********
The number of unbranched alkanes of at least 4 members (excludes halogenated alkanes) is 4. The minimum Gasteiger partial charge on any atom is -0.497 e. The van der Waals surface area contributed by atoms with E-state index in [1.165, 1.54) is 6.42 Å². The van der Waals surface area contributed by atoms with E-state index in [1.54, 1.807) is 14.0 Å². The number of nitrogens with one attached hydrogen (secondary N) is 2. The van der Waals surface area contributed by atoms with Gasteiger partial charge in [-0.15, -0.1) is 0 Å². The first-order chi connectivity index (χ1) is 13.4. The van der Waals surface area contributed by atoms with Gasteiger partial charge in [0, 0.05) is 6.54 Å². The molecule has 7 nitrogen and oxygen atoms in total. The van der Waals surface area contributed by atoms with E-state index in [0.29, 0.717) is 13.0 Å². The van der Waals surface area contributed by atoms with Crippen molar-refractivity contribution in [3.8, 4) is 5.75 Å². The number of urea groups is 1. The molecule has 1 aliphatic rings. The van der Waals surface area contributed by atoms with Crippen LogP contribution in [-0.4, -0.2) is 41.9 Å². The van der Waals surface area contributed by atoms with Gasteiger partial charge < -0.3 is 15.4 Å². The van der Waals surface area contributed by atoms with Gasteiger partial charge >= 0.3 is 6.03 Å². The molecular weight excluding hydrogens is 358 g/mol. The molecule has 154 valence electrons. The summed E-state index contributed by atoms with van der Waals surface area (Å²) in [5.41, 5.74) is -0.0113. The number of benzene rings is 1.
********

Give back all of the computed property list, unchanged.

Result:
The number of unbranched alkanes of at least 4 members (excludes halogenated alkanes) is 4. The minimum Gasteiger partial charge on any atom is -0.497 e. The van der Waals surface area contributed by atoms with E-state index in [1.165, 1.54) is 6.42 Å². The van der Waals surface area contributed by atoms with E-state index in [1.54, 1.807) is 14.0 Å². The number of nitrogens with one attached hydrogen (secondary N) is 2. The van der Waals surface area contributed by atoms with Gasteiger partial charge in [-0.15, -0.1) is 0 Å². The first-order chi connectivity index (χ1) is 13.4. The van der Waals surface area contributed by atoms with Gasteiger partial charge in [0, 0.05) is 6.54 Å². The molecule has 7 nitrogen and oxygen atoms in total. The van der Waals surface area contributed by atoms with E-state index in [0.29, 0.717) is 13.0 Å². The van der Waals surface area contributed by atoms with Crippen molar-refractivity contribution in [3.8, 4) is 5.75 Å². The number of urea groups is 1. The molecule has 1 aliphatic rings. The van der Waals surface area contributed by atoms with Crippen LogP contribution in [-0.4, -0.2) is 41.9 Å². The van der Waals surface area contributed by atoms with Gasteiger partial charge < -0.3 is 15.4 Å². The van der Waals surface area contributed by atoms with Gasteiger partial charge >= 0.3 is 6.03 Å². The molecular weight excluding hydrogens is 358 g/mol. The molecule has 154 valence electrons. The summed E-state index contributed by atoms with van der Waals surface area (Å²) in [5.41, 5.74) is -0.0113. The number of benzene rings is 1.